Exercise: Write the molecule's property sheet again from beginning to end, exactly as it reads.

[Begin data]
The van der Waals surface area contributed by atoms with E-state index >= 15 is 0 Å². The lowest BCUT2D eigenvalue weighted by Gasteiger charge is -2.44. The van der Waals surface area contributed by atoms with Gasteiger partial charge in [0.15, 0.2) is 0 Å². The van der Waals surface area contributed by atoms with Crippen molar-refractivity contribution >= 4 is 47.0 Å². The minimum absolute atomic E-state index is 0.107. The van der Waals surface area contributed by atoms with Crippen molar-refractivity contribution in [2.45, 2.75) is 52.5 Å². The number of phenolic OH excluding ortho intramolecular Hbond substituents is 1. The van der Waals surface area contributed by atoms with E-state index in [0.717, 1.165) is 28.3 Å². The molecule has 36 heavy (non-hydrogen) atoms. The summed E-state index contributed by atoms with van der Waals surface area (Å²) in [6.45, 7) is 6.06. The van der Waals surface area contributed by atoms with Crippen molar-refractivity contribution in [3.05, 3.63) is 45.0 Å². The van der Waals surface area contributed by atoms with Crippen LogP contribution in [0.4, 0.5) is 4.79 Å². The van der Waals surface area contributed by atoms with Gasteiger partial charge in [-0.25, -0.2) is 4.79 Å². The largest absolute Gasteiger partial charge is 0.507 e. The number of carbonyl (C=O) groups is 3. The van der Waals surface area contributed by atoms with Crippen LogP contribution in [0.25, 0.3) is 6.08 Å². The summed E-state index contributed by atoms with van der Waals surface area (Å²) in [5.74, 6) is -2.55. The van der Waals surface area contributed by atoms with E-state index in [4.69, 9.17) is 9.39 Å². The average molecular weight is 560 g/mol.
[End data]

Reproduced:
The van der Waals surface area contributed by atoms with E-state index >= 15 is 0 Å². The lowest BCUT2D eigenvalue weighted by Gasteiger charge is -2.44. The van der Waals surface area contributed by atoms with Gasteiger partial charge in [0.15, 0.2) is 0 Å². The van der Waals surface area contributed by atoms with Crippen molar-refractivity contribution >= 4 is 47.0 Å². The minimum absolute atomic E-state index is 0.107. The van der Waals surface area contributed by atoms with Crippen molar-refractivity contribution in [2.45, 2.75) is 52.5 Å². The number of phenolic OH excluding ortho intramolecular Hbond substituents is 1. The van der Waals surface area contributed by atoms with E-state index in [0.717, 1.165) is 28.3 Å². The molecule has 36 heavy (non-hydrogen) atoms. The summed E-state index contributed by atoms with van der Waals surface area (Å²) in [6.45, 7) is 6.06. The van der Waals surface area contributed by atoms with Crippen molar-refractivity contribution in [3.05, 3.63) is 45.0 Å². The van der Waals surface area contributed by atoms with Crippen LogP contribution in [0.4, 0.5) is 4.79 Å². The van der Waals surface area contributed by atoms with Gasteiger partial charge in [-0.25, -0.2) is 4.79 Å². The largest absolute Gasteiger partial charge is 0.507 e. The number of carbonyl (C=O) groups is 3. The van der Waals surface area contributed by atoms with Crippen LogP contribution in [0.25, 0.3) is 6.08 Å². The summed E-state index contributed by atoms with van der Waals surface area (Å²) in [5.74, 6) is -2.55. The van der Waals surface area contributed by atoms with E-state index in [4.69, 9.17) is 9.39 Å². The average molecular weight is 560 g/mol.